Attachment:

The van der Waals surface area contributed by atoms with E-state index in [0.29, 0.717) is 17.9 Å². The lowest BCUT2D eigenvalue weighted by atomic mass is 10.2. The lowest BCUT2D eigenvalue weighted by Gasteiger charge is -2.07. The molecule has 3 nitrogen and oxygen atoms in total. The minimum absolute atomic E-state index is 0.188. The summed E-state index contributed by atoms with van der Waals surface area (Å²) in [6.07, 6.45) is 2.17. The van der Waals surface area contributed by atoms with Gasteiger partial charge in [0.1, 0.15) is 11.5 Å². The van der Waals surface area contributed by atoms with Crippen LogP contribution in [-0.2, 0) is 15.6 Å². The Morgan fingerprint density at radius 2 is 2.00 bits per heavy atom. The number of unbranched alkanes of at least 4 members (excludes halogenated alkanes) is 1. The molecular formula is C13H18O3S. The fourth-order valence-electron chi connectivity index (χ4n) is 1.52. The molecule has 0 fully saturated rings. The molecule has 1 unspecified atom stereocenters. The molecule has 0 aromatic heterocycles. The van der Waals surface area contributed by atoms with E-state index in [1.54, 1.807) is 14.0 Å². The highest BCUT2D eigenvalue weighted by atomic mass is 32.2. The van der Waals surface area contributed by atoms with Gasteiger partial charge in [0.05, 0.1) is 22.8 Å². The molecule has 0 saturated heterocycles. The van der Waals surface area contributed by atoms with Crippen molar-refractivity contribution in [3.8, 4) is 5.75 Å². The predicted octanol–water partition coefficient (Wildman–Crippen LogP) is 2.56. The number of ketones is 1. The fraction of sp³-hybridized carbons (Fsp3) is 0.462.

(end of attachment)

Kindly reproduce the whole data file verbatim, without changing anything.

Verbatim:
The van der Waals surface area contributed by atoms with E-state index in [0.29, 0.717) is 17.9 Å². The lowest BCUT2D eigenvalue weighted by atomic mass is 10.2. The lowest BCUT2D eigenvalue weighted by Gasteiger charge is -2.07. The molecule has 3 nitrogen and oxygen atoms in total. The minimum absolute atomic E-state index is 0.188. The summed E-state index contributed by atoms with van der Waals surface area (Å²) in [6.07, 6.45) is 2.17. The van der Waals surface area contributed by atoms with Gasteiger partial charge in [0.1, 0.15) is 11.5 Å². The van der Waals surface area contributed by atoms with Crippen LogP contribution in [-0.2, 0) is 15.6 Å². The Morgan fingerprint density at radius 2 is 2.00 bits per heavy atom. The number of unbranched alkanes of at least 4 members (excludes halogenated alkanes) is 1. The molecular formula is C13H18O3S. The fourth-order valence-electron chi connectivity index (χ4n) is 1.52. The molecule has 0 fully saturated rings. The molecule has 1 unspecified atom stereocenters. The molecule has 0 aromatic heterocycles. The van der Waals surface area contributed by atoms with E-state index in [1.54, 1.807) is 14.0 Å². The highest BCUT2D eigenvalue weighted by atomic mass is 32.2. The van der Waals surface area contributed by atoms with Gasteiger partial charge in [0.05, 0.1) is 22.8 Å². The molecule has 0 saturated heterocycles. The van der Waals surface area contributed by atoms with Crippen molar-refractivity contribution in [3.8, 4) is 5.75 Å². The predicted octanol–water partition coefficient (Wildman–Crippen LogP) is 2.56. The number of ketones is 1. The fraction of sp³-hybridized carbons (Fsp3) is 0.462.